A ribbon cutting ceremony Wednesday marked “major completion” of a $1 billion improvement project at Reagan National Airport, which will have a big impact on travelers.
The project involves two new security checkpoint buildings that sit above the arrivals roadway and are set to open Nov. 9, according to Metropolitan Washington Airports Authority President and CEO Jack Potter.
“For the first time, Reagan National will have space specifically designated and designed for TSA security,” Potter said, speaking from one of the new buildings.
The checkpoint buildings will replace the three existing checkpoints for terminals B and C, with the number of security lanes going from 20 to as many as 28. “So if you think about the capacity improvement potential there, it’s about a 40% increase in capacity,” said TSA Administrator David Pekoske. “I love that.”The big concourse, known as National Hall, will soon only be accessible post-security, but the change will allow passengers to move freely between gates 10 and 59.
Virginia Gov. Ralph Northam said it was “definitely a great day for this region,” while D.C. Mayor Muriel Bowser praised leaders “for looking forward, seeing what we need to do to accommodate security, but also the experience for our travelers.”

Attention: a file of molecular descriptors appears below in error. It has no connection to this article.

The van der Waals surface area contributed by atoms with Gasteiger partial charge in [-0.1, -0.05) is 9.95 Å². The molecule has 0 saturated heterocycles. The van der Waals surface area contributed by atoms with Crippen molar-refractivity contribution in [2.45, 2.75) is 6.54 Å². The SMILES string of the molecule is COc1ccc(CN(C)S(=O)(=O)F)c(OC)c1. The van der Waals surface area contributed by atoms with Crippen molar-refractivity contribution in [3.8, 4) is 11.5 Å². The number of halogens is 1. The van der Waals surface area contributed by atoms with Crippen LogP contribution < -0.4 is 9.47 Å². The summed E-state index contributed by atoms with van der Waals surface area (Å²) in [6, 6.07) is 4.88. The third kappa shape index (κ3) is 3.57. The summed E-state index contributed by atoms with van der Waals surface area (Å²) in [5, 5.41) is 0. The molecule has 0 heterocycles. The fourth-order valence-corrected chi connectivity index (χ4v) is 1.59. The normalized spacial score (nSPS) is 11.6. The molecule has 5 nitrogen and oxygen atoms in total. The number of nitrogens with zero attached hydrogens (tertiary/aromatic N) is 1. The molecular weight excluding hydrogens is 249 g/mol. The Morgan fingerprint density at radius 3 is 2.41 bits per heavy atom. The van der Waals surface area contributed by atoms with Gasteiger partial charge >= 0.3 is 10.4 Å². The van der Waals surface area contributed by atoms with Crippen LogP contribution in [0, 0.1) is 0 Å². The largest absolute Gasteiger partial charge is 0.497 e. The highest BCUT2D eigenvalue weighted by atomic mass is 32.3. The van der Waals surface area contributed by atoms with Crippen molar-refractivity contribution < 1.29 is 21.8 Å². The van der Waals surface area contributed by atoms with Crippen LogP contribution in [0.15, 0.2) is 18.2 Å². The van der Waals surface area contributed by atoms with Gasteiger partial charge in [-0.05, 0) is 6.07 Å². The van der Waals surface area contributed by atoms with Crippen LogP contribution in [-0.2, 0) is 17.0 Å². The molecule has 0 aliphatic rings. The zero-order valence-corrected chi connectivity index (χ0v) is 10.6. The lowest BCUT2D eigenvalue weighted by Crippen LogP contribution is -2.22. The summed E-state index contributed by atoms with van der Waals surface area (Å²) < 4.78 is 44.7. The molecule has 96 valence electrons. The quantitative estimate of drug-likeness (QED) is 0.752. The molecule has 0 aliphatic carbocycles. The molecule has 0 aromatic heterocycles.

The improvement project, dubbed Project Journey, was born because the airport had operated far in excess of its designed capacity before the pandemic hit. Potter said the new checkpoints will open “just as the November-December holiday passenger loads are expected to approach pre-pandemic levels.”
Project Journey also included the creation of a concourse that replaced the infamous Gate 35X, which required travelers to board buses and wait on the tarmac. That new concourse opened in April.
“The only thing more inefficient than Congress,” said Virginia Sen. Mark Warner, “was Gate 35X.”